The reasons that keep Anne Smillie smiling

Anne Smilie, head of Badminton Scotland, is playing host to her second big event in 10 years has hosted the mixed team event in 2007. The tournament has seen goodly crowds even in the early rounds.

Written by Shivani Naik | Glasgow | Updated: August 29, 2017 9:31 am
Anne Smilie, head of Badminton Scotland, World Badminton Championships, sports news, badminton, Indian Express Anne Smilie insists security should be like a well-masked drop nothing ostentatious about it. (Source: Twitter)

Anne Smilie, head of Badminton Scotland, is playing host to her second big event in 10 years —having hosted the mixed team event in 2007. The tournament has seen goodly crowds even in the early rounds, and fans have generally enjoyed the experience of a stadium not bogged down by claustrophobic security, while still staying efficient.

Smilie insists security should be like a well-masked drop nothing ostentatious about it.

And she is happy she kept a calm head during the 2009 World Championships that saw English shuttlers scurry back home (or not set out in some cases) after Hyderabad was put on alert a few weeks before the edition eight years ago.

Scots Susan Egelstaff and Alistair Casey had stayed put, instructed by Smilie to continue playing on in India.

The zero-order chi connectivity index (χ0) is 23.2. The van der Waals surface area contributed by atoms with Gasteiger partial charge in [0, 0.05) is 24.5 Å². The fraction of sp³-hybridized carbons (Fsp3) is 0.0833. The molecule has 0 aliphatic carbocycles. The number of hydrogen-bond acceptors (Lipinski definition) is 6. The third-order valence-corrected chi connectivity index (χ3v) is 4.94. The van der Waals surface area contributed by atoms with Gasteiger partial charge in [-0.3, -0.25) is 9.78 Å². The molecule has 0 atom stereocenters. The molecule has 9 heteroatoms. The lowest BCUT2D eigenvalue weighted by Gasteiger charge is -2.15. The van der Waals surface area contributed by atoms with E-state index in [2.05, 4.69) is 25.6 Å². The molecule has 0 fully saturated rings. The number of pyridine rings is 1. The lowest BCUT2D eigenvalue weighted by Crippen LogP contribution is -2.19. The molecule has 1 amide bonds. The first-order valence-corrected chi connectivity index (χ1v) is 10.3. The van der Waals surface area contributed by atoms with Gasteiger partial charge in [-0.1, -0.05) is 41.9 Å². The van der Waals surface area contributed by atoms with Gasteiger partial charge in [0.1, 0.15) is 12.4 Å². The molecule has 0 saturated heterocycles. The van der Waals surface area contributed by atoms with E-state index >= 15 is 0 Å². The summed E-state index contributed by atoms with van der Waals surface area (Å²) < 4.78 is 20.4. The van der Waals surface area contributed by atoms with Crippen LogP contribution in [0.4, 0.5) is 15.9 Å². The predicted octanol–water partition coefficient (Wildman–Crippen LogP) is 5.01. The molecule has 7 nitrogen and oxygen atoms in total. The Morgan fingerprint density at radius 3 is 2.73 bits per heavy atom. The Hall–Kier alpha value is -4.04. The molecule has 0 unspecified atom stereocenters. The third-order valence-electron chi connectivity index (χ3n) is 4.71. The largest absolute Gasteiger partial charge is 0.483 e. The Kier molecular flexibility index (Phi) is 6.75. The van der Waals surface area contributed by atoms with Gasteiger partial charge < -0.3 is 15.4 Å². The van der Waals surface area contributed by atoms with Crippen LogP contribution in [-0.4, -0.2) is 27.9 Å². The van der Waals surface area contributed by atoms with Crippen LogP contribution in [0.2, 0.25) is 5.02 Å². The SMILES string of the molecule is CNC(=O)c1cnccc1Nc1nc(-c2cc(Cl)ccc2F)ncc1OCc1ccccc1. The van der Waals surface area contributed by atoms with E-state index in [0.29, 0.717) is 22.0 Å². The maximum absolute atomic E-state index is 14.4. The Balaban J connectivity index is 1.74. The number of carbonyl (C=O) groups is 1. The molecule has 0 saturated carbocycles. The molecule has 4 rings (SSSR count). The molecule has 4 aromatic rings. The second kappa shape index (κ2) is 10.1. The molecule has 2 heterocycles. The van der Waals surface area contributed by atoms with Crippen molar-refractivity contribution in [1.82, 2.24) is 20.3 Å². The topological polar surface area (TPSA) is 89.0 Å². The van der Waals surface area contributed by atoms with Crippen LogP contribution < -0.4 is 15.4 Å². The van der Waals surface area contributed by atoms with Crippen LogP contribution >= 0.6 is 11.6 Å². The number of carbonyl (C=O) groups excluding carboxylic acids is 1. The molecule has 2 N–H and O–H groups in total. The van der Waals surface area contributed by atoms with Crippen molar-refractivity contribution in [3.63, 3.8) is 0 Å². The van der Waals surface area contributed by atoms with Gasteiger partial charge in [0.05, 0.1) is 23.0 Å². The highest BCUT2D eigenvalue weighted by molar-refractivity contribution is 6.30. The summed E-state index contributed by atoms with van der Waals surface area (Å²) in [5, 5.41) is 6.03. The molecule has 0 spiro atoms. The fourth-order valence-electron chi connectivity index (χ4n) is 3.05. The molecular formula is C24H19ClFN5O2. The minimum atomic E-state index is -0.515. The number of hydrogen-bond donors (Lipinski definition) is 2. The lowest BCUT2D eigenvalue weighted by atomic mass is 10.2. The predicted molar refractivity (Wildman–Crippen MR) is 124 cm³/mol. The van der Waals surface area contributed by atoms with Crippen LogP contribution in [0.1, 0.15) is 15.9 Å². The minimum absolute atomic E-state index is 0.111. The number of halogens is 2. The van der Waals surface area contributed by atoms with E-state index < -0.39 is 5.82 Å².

“It was absolutely ridiculous to call the players back home. I didn’t know Badminton England had done that. In fact, TV networks called me and I told them there is no way the Scottish players are coming back. We are not scared, and we were sure the organisers had done everything to ensure players safety. The championships went off calmly, and there was absolutely no problem or need to over-react,” she would say.

Many events have carried on in UK post terror trouble in the country, without other country’s athletes scurrying back home. “It was totally unnecessary,” she would add.

“It was absolutely ridiculous to call the players back home. I didn’t know Badminton England had done that. In fact, TV networks called me and I told them there is no way the Scottish players are coming back. We are not scared, and we were sure the organisers had done everything to ensure players’ safety. The championships went off calmly, and there was absolutely no problem or need to over-react,” said Anne Smillie on England pulling out from the 2009 World Championships in Hyderabad.

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